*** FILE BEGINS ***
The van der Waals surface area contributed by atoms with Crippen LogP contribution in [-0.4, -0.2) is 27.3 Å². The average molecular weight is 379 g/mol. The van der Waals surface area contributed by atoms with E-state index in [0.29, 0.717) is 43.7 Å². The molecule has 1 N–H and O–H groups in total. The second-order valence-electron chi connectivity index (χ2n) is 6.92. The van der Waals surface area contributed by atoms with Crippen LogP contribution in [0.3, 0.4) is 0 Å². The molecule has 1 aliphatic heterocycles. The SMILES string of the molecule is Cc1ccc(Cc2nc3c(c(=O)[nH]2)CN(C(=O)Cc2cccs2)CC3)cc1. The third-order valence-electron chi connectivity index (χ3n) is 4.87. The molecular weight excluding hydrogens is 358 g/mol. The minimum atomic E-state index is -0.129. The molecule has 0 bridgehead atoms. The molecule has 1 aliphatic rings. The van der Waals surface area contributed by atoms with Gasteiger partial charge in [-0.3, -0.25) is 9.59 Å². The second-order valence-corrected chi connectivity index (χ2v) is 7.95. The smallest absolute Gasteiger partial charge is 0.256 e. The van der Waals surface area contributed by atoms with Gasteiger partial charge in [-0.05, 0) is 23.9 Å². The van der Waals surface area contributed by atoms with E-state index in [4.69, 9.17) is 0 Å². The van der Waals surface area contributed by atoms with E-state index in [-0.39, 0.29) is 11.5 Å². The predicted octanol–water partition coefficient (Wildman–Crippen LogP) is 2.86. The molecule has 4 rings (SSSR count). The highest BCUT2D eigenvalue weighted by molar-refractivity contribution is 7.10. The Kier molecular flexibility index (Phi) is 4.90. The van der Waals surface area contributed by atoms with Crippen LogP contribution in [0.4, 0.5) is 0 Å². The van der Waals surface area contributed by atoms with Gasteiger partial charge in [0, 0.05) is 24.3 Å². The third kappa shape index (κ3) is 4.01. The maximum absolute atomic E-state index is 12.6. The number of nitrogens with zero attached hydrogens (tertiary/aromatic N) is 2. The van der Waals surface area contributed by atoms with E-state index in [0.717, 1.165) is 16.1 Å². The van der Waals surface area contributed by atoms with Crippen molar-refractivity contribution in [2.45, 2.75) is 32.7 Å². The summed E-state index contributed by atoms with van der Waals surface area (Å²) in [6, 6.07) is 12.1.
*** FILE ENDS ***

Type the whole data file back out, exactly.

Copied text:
The van der Waals surface area contributed by atoms with Crippen LogP contribution in [-0.4, -0.2) is 27.3 Å². The average molecular weight is 379 g/mol. The van der Waals surface area contributed by atoms with E-state index in [0.29, 0.717) is 43.7 Å². The molecule has 1 N–H and O–H groups in total. The second-order valence-electron chi connectivity index (χ2n) is 6.92. The van der Waals surface area contributed by atoms with Crippen LogP contribution in [0.3, 0.4) is 0 Å². The molecule has 1 aliphatic heterocycles. The SMILES string of the molecule is Cc1ccc(Cc2nc3c(c(=O)[nH]2)CN(C(=O)Cc2cccs2)CC3)cc1. The third-order valence-electron chi connectivity index (χ3n) is 4.87. The molecular weight excluding hydrogens is 358 g/mol. The minimum atomic E-state index is -0.129. The molecule has 0 bridgehead atoms. The molecule has 1 aliphatic rings. The van der Waals surface area contributed by atoms with Gasteiger partial charge in [-0.3, -0.25) is 9.59 Å². The second-order valence-corrected chi connectivity index (χ2v) is 7.95. The smallest absolute Gasteiger partial charge is 0.256 e. The van der Waals surface area contributed by atoms with Gasteiger partial charge in [-0.05, 0) is 23.9 Å². The van der Waals surface area contributed by atoms with E-state index in [4.69, 9.17) is 0 Å². The van der Waals surface area contributed by atoms with E-state index in [-0.39, 0.29) is 11.5 Å². The predicted octanol–water partition coefficient (Wildman–Crippen LogP) is 2.86. The molecule has 4 rings (SSSR count). The highest BCUT2D eigenvalue weighted by molar-refractivity contribution is 7.10. The Kier molecular flexibility index (Phi) is 4.90. The van der Waals surface area contributed by atoms with Crippen LogP contribution in [0.4, 0.5) is 0 Å². The van der Waals surface area contributed by atoms with Gasteiger partial charge in [0, 0.05) is 24.3 Å². The third kappa shape index (κ3) is 4.01. The maximum absolute atomic E-state index is 12.6. The number of nitrogens with zero attached hydrogens (tertiary/aromatic N) is 2. The van der Waals surface area contributed by atoms with E-state index in [0.717, 1.165) is 16.1 Å². The van der Waals surface area contributed by atoms with Crippen molar-refractivity contribution in [2.45, 2.75) is 32.7 Å². The summed E-state index contributed by atoms with van der Waals surface area (Å²) in [6, 6.07) is 12.1.